In the Victorian era, Graham bread was promoted as healthy bread. Graham bread is named after Sylvester Graham, a minister and dietary reformer. Victorians preferred white bread, whereas whole-wheat bread was considered rural and therefore inferior. Graham, however, argued that white bread is unhealthy because it was usually made from bleached whole-wheat flour at the time. No wonder that he propagated Graham bread as healthier than faux white bread that is loaded with toxic chemicals!
This Victorian Graham bread is a quick bread made with only 5 ingredients! The bread is rather dense and tastes very sweet because of the molasses. It’s more like German honey cake or medieval Nürnberger Lebkuchen than bread!
Related: Medieval Nürnberger Lebkuchen Recipe
Healthy No-Yeast Graham Bread
In the mid-Victorian era, there was also a trend that bread should be made without yeast. No-yeast bread is the healthiest bread, according to Victorian dietary reformers! While some Graham bread recipes are made with yeast, there’s also a quick bread version without yeast. This Victorian Graham bread is leavened with baking soda and molasses instead of yeast.
Related: Victorian Graham Bread With Yeast
‘Some graham […] breads are made without yeast, baking powder or soda, and cream of tartar is used for raising, also buttermilk or sour milk and soda, soda and molasses, and also half sponge and soda and molasses, which makes a very nice and moist loaf.
If soda is used, it can be used only with sour milk or with molasses which contains acid, and in the proportions of half an ounce to the quart of molasses and sour milk. Where only small quantities are made, a part of a broken-up wheat flour sponge can be used, some molasses added and graham flour used for doughing.’ (Bakers’ Bread, 1918)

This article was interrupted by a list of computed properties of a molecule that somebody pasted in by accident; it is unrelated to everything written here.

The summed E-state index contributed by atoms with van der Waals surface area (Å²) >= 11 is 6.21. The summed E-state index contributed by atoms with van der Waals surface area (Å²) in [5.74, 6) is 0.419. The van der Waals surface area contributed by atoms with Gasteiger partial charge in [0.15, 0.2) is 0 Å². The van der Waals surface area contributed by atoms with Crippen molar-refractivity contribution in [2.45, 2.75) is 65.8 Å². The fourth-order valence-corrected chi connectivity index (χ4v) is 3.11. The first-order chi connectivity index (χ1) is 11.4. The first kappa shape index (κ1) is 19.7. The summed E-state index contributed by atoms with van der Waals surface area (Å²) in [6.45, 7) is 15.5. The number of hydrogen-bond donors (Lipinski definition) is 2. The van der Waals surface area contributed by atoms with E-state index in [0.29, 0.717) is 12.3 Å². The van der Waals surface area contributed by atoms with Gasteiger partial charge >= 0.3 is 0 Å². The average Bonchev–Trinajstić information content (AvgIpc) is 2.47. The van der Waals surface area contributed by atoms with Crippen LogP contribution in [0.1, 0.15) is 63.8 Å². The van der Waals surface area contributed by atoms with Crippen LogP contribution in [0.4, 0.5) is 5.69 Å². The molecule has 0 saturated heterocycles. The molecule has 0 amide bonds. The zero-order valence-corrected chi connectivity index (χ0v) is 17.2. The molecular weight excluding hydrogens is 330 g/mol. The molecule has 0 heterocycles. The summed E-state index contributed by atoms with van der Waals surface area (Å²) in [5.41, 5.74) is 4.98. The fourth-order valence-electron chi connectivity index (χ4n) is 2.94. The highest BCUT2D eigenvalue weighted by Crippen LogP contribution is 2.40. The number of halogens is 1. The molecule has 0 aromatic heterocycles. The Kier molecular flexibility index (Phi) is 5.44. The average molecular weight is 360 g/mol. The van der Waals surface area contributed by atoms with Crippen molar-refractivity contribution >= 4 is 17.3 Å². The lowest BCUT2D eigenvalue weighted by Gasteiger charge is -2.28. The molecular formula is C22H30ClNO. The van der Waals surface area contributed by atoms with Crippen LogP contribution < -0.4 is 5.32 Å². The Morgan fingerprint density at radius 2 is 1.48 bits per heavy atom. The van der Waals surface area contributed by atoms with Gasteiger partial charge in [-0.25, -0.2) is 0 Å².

Difference Between Graham Flour & Whole-Wheat Flour
Graham bread is made with graham flour. Graham flour is also a whole-wheat flour but it is made differently. For graham flour, the bran, germ and endosperm are separated before milling and ground separately. The endosperm is ground finely – similar to white flour – but the bran and germ are ground coarsely. This creates a different texture in Graham bread.
Homemade Graham Flour
I didn’t use store-bought graham flour for this Victorian Graham bread. Instead I made graham flour at home.
I coarsely ground wheat grains in a grain mill and sifted the flour through a coarse stainless steel strainer to extract the bran. Then I combined store-bought white flour, aka all-purpose flour, with the coarsely ground home-milled bran. The ratio I used was 3 parts white flour and 1 part bran.
Victorian Graham Bread Or Entire Wheat Bread
- 4 cups (480g) graham flour (or 3 cups white flour and 1 cup bran)
- 1 tsp salt
- 1/2 cup (8 tbsp) molasses
- 1 heaping tsp baking soda
- milk (I used soy milk)
Preheat the oven to 400°F (200°C).
‘Take four heaping cupfuls of graham flour, one teaspoonful of salt, one-half of a coffee-cupful of molasses, one heaping teaspoonful of saleratus [baking soda]. This last must be dissolved in a little hot water and stirred into the molasses until it foams well. Pour it on the meal, add enough milk to make the dough as stiff as cake mixture; put it into two pans and bake until done.’ (The Ideal Cook Book, 1902)
Bake the Victorian Graham bread for 30-40 minutes.